Geological Map of the Black Hills of Dakota.
1879 (dated) 30 x 36 in (76.2 x 91.44 cm)
1 : 253440
This is an 1879 Henry Newton geological map of the Black Hills during the height of the Black Hills Gold Rush. The Black Hills are a spectacular mountain range in the northern plains states of South Dakota and Wyoming. Per Carl Wheat, the map depicts from 102 degrees 10 minutes to 105 degrees [west longitude] and from 43 degrees 15 minutes to 45 degrees [north latitude]. Contouring is employed as the basis of the map, with different colors of shading used to denote different geological formations. Eleven different colors are present on the map, illustrating fourteen different types of formations, as cretaceous numbers 2, 3, 4, and 5 are grouped together. Other formations noted include igneous, cretaceous number 1, carboniferous, potsdam, and granite.
From a geographical standpoint, several rivers are depicted and labeled, including both the North and South Fork of the Cheyenne River, the White River, and the Big Cheyenne River. Several peaks, such as Terry's Peak and Custer's Peak, are labeled, along with numerous buttes.
Gold was discovered in the Black Hills in 1874 by the Black Hills Expedition, which was led by Lieutenant Colonel George Armstrong Custer, who would later meet his end at the Battle of Little Big Horn. An expedition, led by Henry Newton and Walter P. Jenney, was sent to investigate the uncharted regions of the Black Hills by the United States Geological Survey in response to this discovery and the ensuing gold rush. Created during the height of the Black Hills Gold Rush, this map was published in an atlas which accompanied a government report titled Topographic and geological atlas of the Black Hills of Dakota to accompany the report of Henry Newton, E.M. assistant geologist.
The expedition, led by Walter P. Jenney, E.M., Per Wheat, who quoted J.S. Newberry
When presented to Congress its publication would have been immediately authorized except for a selfish and heartless opposition it encountered springing from the fear that it would betray the inaccuracy of previously published descriptions of the geology of the region. [A scarcely veiled crack at F. V. Hayden.] This opposition cost Mr. Newton his life, for when Congress deferred action on his report till another session he determined to employ a part of the interval in revisiting the Black Hills, repeating some of his observations and recording the results of the rapidly-developing mining industry. While engaged in this work he was attacked by typhoid fever, and died at Deadwood, August 5, 1877.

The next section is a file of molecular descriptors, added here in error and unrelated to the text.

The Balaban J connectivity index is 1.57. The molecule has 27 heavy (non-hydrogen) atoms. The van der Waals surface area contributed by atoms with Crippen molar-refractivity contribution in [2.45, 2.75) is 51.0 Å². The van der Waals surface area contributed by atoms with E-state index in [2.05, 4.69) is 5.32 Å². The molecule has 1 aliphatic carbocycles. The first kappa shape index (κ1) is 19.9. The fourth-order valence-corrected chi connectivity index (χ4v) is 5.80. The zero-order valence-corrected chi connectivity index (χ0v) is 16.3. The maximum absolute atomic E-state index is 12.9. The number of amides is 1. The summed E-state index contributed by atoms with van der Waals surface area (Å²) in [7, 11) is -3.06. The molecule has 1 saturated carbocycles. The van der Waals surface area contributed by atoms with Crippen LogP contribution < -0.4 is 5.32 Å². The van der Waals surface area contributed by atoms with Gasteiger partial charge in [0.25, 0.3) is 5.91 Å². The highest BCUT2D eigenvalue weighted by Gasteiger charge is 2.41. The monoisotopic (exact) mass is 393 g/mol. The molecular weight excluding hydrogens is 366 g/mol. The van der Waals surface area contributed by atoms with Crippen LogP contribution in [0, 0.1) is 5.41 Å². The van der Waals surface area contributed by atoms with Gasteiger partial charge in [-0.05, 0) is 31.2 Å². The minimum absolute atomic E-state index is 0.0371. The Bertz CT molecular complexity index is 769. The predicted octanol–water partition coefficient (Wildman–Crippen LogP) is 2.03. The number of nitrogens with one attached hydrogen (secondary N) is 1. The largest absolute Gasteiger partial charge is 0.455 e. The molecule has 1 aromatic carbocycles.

This map was published by Julius Bien in New York, 1879.
The United States Geological Survey (1878 - Present), aka the U.S.G.S., is a scientific agency of the United States government, which was founded in 1879. USGS scientists study the landscape of the United States, its natural resources, and the natural hazards that threaten it. The organization has four major science disciplines: biology, geography, geology, and hydrology. It is a bureau of the United States Department of the Interior and is the department's only scientific agency.
Joseph R. Bien was a topographer and an engineer working the later part of the 19th century. His name appears a number of state and regional atlases, including the important 1895 Atlas of New York. Most of Joseph Bien's work was published in conjunction with the New York Lithographing, Engraving & Printing Company, which was founded by Julius Bien. Joseph was almost certainly related to Julien, though whether he was a son, cousin, or brother, remains unknown.
Newton, Henry, Topographical And Geological Atlas of The Black Hills of Dakota (New York: Julien Bien) 1879.
Good. Verso reinforcement and repair of centerfold separation. Closed tear professionally repaired on verso extending 5 inches from centerfold. Blank on verso.
Wheat, C. I., Mapping of the Transmississippi West, 1540 – 1861, V: 329-31. Rumsey 2083.003. OCLC 56317222.